They're in love and they eat people, in 'Bones and All' : Pop Culture Happy Hour Luca Guadagnino's weirdly beautiful romance Bones and All is a familiar road trip tale of young, angsty lovers drifting from state to state against the backdrop of breathtaking wide-open vistas. But the kicker is that the couple, played by Timothée Chalamet and Taylor Russell, are — wait for it — cannibals. And they're on the lookout for their next feeding. Subscribe to Pop Culture Happy Hour Plus at

They're in love and they eat people, in 'Bones and All'

  • Download
  • <iframe src="" width="100%" height="290" frameborder="0" scrolling="no" title="NPR embedded audio player">
  • Transcript



The moody drama "Bones And All" is a familiar road trip tale of young, angsty lovers drifting from state to state against the backdrop of breathtaking, wide-open vistas. But the kicker is that the couple are - wait for it - cannibals, and they're on the lookout for their next feeding. Timothee Chalamet and Taylor Russell star, with Luca Guadagnino directing. It's a strange romance that's oddly best viewed on an empty stomach. I'm Aisha Harris. And today, we're talking about the movie "Bones And All" on POP CULTURE HAPPY HOUR from NPR.


HARRIS: Joining us today is Andrew Limbong. He's the host of NPR's Book of the Day podcast and a reporter for the Culture Desk. Welcome back, Andrew.

ANDREW LIMBONG, BYLINE: Yo, Aisha. What's up? What's up?


LIMBONG: I was eating. I was eating during the movie. I was like, hell yeah.



LIMBONG: I was, like, nomming (ph) along. I was like, mmm.

HARRIS: Brave. Brave, brave choice.


HARRIS: So "Bones And All" is set in the late eighties and stars Taylor Russell as Maren, a cannibalistic teen. After she's abandoned by her dad, Frank, played by Andre Holland. She sets out to find the mother she's never known. En route to Minnesota from Maryland, she encounters other eaters like her for the first time, including the lanky drifter Lee, played by Timothee Chalamet. They fall in love driving across the Midwest in a stolen pickup truck while finding ways to satisfy their hunger. The movie also features Mark Rylance as a super creepy cannibal who takes an uncomfortable interest in Maren, Chloe Sevigny as a woman named Janelle and David Gordon Green and Michael Stuhlbarg as a pair of strangers Maren and Lee meet out in the woods. Luca Guadagnino directs. You may recall he previously worked with Chalomet on the film "Call Me By Your Name." Writer David Kajganic adapted the screenplay from Camille DeAngelis' book of the same Name. "Bones And All" is in theaters now. So, Andrew, you said you were eating during this film. But how did you...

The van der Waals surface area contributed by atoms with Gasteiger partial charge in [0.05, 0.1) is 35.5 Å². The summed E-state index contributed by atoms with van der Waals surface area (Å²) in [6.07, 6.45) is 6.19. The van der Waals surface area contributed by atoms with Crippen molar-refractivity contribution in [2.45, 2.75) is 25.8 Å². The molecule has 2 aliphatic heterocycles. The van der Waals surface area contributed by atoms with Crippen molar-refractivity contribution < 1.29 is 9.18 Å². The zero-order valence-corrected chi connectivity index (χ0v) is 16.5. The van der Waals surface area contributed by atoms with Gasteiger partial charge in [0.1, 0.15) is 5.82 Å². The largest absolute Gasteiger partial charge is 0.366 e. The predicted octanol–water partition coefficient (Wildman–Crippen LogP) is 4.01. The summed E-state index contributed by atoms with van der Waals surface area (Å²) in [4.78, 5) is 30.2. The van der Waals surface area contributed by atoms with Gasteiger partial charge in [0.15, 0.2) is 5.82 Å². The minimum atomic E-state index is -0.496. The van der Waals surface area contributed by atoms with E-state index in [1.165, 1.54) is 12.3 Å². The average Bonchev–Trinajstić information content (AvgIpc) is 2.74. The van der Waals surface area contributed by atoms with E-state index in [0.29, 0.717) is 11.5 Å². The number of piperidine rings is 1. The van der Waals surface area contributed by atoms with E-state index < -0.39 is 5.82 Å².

LIMBONG: Yes, I was.


HARRIS: But how did you feel about "Bones And All?"

LIMBONG: OK, I straight up loved it. Going into it - so my wife doesn't, like, deal with, like, scary movies all that well. So I was like, chill, you can skip this one. And I kind of regret it because it's not, like - it's not like, scary, scary, jumpy scary.


LIMBONG: But it was, like, oddly romantic and sweet. I got kind of, like, verklempt at it a couple of times while these, you know, folks are chowing down. It was just, like, an overall, like, fine time at the theater.


HARRIS: So actually, at my screening, three people left the theater about 25 minutes in. And I don't - they never came back.

LIMBONG: (Laughter).

HARRIS: They were all together. But it was after like the first big eating scene that we see. I was actually expecting more people to perhaps leave. But I also think if you know what to expect going into it, then you're probably going to be fine with it. I actually think the film handles the gore in a way that is very arthouse-y (ph).

LIMBONG: It's tasteful, right?

HARRIS: Yeah, it's tasteful.

LIMBONG: You know, no pun intended.

HARRIS: Oh, God (laughter).

LIMBONG: But it's not like a "Saw" movie. It didn't feel like "Saw" or "Hostel" or something like that.

HARRIS: No, no.

LIMBONG: It felt...

HARRIS: It wasn't schlock. Yeah. So it's interesting because I wouldn't say that I loved this film, but I definitely found I was engrossed the whole time. I felt drawn in by these characters, especially Taylor Russell, who I hadn't actually seen before. I didn't see the movie "Waves," which I think was one of the movies that kind of put her on the map recently. So this is my sort of introduction to her. Her facial expressions and the fact that this character - even though she is an eater, she's very conflicted about it throughout the film. Like, she has a compulsion to eat other humans, but she is very much like, I don't want to be like this, but I don't know what to do about it. So I was really drawn to her and her relationship with the Timothee Chalamet character, I think. It was giving some "Badlands," Terrence Malick "Badlands." I liked it, and I like that aspect of it, but I also couldn't help but feel - in my head I was like, this feels kind of like arthouse-y (ph) "Twilight," in a way.